Swim down under Hawaiian waters with PBS Digital Studios’ UnderH20 team to watch how lava from the rumbling Kilauea crater bursts into the Pacific Ocean, and then quickly cools to form what’s called pillow lava.
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Lava flows are powerful and fascinating to watch. We saw this one on Devour, and immediately watched it and the one above. These are both from Kilauea’s Pu`u O`o crater, which “has been erupting continuously since January 3, 1983, making it the longest-lived rift-zone eruption of the last two centuries.”
For a more personal take on the event, meet a man who lived next to the flows for 30 years.
Kilauea’s Pu`u O`o crater has been erupting off and on, with little interruption, since January 3, 1983. In the last few months, it took over a green area called Royal Gardens, where a lone house, a bed and breakfast called The Lava House, was the only structure. It was run by Jack Thompson, who moved into his home in 1983, the day before a huge eruption that destroyed all other homes nearby. Tourists visited Jack’s home via helicopter in a video — the beginning and the end from about 5:15s really give a good view. From June 2011:
Jack and his home are completely cut-off from the outside world. Jack uses a generator for a few hours a day and has a cell phone to chat with the reporters who frequently call him, as well as the helicopter companies that call to check on the weather. Jack does have satellite TV. His water is collected from rain water and stored in a large tank (very common in remote areas of Hawaii).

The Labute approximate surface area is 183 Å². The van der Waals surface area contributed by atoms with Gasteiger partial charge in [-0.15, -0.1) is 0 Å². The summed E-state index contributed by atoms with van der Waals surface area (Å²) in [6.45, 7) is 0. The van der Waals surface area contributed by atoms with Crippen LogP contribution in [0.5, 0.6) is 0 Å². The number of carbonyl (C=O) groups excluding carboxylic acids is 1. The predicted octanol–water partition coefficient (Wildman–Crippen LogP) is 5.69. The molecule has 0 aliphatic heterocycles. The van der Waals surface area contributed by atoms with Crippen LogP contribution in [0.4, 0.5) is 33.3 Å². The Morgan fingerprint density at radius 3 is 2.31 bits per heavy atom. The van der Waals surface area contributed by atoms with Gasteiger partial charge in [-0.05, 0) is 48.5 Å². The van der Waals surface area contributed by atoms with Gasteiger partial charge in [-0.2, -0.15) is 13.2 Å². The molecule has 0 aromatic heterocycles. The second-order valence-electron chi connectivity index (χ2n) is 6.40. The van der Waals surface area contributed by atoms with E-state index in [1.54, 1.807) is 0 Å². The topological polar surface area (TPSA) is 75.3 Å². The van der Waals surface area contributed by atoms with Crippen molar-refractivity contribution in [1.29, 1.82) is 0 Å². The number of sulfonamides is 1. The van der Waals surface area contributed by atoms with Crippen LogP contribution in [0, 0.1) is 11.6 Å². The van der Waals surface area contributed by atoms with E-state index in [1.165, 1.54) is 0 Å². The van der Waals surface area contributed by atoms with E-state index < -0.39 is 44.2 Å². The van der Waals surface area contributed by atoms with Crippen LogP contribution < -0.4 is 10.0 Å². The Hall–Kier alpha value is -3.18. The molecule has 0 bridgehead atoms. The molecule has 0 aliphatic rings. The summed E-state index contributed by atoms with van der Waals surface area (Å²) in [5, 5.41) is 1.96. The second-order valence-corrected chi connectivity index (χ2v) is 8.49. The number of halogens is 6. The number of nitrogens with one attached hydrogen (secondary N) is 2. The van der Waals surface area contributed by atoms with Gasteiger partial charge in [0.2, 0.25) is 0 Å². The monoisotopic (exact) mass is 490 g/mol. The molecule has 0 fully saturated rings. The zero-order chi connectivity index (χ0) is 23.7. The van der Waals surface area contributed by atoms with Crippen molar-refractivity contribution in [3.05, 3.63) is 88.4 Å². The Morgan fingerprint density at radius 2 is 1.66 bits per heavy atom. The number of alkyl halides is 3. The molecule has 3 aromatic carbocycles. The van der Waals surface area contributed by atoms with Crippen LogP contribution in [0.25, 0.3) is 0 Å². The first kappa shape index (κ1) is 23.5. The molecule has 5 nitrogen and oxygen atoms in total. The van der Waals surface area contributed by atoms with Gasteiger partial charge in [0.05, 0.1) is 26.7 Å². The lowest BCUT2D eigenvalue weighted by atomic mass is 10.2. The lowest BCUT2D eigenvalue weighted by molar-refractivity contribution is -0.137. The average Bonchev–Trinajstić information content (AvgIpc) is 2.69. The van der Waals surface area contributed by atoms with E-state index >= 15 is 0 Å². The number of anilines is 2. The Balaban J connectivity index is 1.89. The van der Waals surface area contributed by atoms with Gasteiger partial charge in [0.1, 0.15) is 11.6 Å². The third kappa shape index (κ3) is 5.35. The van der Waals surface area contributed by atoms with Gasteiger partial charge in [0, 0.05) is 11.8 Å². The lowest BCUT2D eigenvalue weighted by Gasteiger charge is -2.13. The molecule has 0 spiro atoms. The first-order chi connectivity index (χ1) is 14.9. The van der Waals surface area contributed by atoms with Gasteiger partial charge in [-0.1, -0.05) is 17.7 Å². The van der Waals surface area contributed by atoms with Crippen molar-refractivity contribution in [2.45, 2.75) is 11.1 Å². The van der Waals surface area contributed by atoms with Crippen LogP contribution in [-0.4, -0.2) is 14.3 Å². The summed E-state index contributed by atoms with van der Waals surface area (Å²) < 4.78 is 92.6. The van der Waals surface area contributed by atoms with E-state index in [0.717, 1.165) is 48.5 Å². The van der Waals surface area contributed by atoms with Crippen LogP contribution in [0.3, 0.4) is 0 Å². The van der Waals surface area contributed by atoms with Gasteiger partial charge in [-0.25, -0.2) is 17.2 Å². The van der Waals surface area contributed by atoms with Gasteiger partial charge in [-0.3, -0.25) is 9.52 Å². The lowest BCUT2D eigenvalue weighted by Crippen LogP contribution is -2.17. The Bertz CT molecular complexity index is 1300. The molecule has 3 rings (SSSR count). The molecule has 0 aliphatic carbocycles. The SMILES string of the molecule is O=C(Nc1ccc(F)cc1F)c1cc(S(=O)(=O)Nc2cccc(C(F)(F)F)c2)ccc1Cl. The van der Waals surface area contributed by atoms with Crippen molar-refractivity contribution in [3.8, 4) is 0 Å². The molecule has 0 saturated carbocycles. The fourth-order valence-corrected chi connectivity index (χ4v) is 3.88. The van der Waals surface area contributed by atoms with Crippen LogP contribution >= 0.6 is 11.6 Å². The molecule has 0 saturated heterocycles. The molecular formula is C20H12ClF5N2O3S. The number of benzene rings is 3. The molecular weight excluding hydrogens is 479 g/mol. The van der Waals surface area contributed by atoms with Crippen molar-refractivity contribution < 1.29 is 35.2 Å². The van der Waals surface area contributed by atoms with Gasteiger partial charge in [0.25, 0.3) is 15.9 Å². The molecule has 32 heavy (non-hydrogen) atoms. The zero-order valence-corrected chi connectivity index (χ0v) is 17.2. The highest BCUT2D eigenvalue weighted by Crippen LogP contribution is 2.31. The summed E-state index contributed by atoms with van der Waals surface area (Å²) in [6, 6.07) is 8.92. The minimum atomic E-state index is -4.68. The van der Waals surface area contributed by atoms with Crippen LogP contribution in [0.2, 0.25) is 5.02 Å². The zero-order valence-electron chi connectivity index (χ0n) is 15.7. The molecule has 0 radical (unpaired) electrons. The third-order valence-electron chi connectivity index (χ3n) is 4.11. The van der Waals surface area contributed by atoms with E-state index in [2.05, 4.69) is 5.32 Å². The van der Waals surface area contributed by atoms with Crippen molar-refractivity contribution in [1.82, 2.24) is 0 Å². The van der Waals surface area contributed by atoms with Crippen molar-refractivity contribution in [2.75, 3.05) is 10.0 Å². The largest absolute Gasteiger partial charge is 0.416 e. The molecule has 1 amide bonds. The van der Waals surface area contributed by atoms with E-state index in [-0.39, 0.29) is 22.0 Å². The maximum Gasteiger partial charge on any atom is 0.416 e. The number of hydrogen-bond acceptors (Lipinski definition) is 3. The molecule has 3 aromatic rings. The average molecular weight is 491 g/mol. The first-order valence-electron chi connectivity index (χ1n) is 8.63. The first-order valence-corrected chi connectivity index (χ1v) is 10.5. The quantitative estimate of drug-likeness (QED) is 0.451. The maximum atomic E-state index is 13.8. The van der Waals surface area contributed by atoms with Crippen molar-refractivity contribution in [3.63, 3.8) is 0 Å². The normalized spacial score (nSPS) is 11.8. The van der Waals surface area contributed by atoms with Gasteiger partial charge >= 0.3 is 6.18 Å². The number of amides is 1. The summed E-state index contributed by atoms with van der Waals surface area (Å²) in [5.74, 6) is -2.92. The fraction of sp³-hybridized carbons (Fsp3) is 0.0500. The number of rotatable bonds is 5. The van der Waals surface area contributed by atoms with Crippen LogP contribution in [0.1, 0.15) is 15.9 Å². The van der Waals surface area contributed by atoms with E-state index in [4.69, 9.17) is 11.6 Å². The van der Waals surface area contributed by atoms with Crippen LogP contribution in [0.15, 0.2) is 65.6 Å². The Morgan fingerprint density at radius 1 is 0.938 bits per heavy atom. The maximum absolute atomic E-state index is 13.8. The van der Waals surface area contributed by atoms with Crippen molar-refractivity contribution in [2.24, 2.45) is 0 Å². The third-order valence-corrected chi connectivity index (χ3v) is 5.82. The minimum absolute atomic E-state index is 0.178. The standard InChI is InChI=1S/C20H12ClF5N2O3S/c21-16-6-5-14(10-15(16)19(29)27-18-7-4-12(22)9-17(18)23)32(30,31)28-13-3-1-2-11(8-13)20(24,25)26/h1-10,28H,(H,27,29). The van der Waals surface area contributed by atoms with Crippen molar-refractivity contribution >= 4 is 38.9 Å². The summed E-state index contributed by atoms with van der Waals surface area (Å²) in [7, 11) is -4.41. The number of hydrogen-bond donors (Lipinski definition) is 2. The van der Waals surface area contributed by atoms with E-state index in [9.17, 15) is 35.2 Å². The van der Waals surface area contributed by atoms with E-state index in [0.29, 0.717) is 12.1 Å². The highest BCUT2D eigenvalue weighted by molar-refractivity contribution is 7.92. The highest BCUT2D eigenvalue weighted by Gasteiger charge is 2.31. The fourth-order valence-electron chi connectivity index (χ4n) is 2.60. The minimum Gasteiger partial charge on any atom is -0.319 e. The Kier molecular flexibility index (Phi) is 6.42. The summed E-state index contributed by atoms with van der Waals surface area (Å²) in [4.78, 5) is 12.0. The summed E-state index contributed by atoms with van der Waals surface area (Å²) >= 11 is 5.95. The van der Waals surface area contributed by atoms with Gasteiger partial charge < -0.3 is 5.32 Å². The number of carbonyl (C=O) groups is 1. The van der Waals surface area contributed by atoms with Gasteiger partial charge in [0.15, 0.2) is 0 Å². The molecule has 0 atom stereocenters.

Every seven to ten days Jack hikes to town for supplies. The hike is an eerie, risk filled trek across three and a half miles of lava to the closest road, which was also cut-off by a lava flow. From there Jack rides a bike he stores nearby, to town.
Spared for three decades, the home was finally consumed a month ago (video with shots from above to compare). Documentarian Leigh Hilbert was on site when Jack had to evacuate his home on March 2nd, 2012. It shows both the power of the lava and Jack’s positive attitude as he prepares to change his life and leave his home.
Many species interact in the wild, most often as predator and prey. But recent encounters between humpback whales and bottlenose dolphins reveal a playful side to interspecies interaction. In two different locations in Hawaii, scientists watched as dolphins “rode” the heads of whales: the whales lifted the dolphins up and out of the water, and then the dolphins slid back down. The two species seemed to cooperate in the activity, and neither displayed signs of aggression or distress. Whales and dolphins in Hawaiian waters often interact, but playful social activity such as this is extremely rare between species.